I recently came across the above quote from Professor Brown who was a pioneer in the area of feedback control systems. After some reflection, its significance was not lost on me. Yes we can be knowledgeable, analytical, solve problems, even be creative and innovative on top of that, but the part which sticks out for me is “… engineering is practicing the art of the organising forces of technological change …”. In my role as Vice-President Technical of the DEI Society I ask the question … How best can DEIS exercise the art of harnessing technological change? Surely, it is through our Technical Committees that embrace engineering technologies and look to understand better and apply these technologies for the benefit and future of our Society and the engineering community at large. We exist not to be self-serving, but to align ourselves and go with the forces of new technological changes and pioneering initiatives relevant to DEIS discipline and topic areas.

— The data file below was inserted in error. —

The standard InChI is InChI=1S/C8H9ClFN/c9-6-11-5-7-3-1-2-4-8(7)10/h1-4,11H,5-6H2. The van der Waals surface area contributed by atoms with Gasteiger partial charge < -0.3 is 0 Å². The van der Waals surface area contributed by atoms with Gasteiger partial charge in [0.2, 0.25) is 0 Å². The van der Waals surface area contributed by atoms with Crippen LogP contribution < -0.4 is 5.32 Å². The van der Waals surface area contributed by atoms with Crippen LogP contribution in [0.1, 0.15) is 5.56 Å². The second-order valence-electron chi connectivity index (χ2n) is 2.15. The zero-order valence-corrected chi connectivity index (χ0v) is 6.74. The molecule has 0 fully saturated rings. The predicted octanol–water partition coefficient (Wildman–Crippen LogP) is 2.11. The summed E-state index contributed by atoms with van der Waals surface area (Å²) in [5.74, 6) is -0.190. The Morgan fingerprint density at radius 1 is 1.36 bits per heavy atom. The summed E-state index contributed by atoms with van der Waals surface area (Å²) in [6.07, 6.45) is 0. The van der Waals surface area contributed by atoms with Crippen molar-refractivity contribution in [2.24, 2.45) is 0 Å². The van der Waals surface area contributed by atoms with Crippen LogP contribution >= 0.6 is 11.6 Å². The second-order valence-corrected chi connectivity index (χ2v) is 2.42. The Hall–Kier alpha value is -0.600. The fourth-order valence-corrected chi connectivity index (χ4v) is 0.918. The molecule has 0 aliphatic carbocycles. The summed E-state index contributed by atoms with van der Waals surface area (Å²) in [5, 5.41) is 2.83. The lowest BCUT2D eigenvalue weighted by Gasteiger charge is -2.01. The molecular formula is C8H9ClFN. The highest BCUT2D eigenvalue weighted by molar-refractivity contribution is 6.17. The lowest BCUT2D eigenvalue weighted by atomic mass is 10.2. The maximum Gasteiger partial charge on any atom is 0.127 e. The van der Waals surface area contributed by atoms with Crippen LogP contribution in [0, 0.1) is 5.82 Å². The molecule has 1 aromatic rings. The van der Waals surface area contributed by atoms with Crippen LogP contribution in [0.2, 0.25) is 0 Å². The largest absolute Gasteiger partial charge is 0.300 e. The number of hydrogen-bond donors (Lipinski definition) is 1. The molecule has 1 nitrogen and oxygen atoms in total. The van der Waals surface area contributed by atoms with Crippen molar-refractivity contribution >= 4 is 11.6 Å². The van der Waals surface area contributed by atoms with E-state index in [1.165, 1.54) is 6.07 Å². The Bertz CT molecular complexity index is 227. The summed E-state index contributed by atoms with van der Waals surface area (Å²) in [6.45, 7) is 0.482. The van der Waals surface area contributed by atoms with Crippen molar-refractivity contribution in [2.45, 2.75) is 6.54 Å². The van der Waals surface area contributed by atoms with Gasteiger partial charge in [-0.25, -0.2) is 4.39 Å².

The DEI Society presently has 10 active Technical Committees: Aging Factors; Diagnostics; Discharges in Air at UHV; HVDC Cable Systems; Liquid Dielectrics; Nanodielectrics; Numerical Methods Applied to Dielectrics; Outdoor Insulation; Smart Grids; Standards Liaison. In order to communicate better the nature, the relevance and the great work of these Technical Committees, the Society has agreed to take some initiatives to broadcast the activities of Technical Committees to DEIS Members and the wider engineering community through a variety of means. The first is by producing individual DEIS webpages for each Technical Committee which outline their scope, purpose, activities, future vision, current membership and contact details. Links should start to appear on the new DEIS website in the months ahead as each Technical Committee webpage becomes populated. To complement this activity, the second initiative is the presentation of articles in the Electrical Insulation Magazine focussing on each Technical Committee. These articles will be running over the next year or so. The first Technical Committee article appears in this issue of the Electrical Insulation Magazine and is presented by the HVDC Cable Systems Technical Committee, Chaired by Giovanni Mazzanti. As you will see, this Committee has been very active over the past few years providing positive contributions to DEIS related areas. We hope you enjoy these articles in the months ahead not just for information, but also to assist in stimulating initiatives and ideas that encompass new developments and future technology changes relevant to DEIS interests.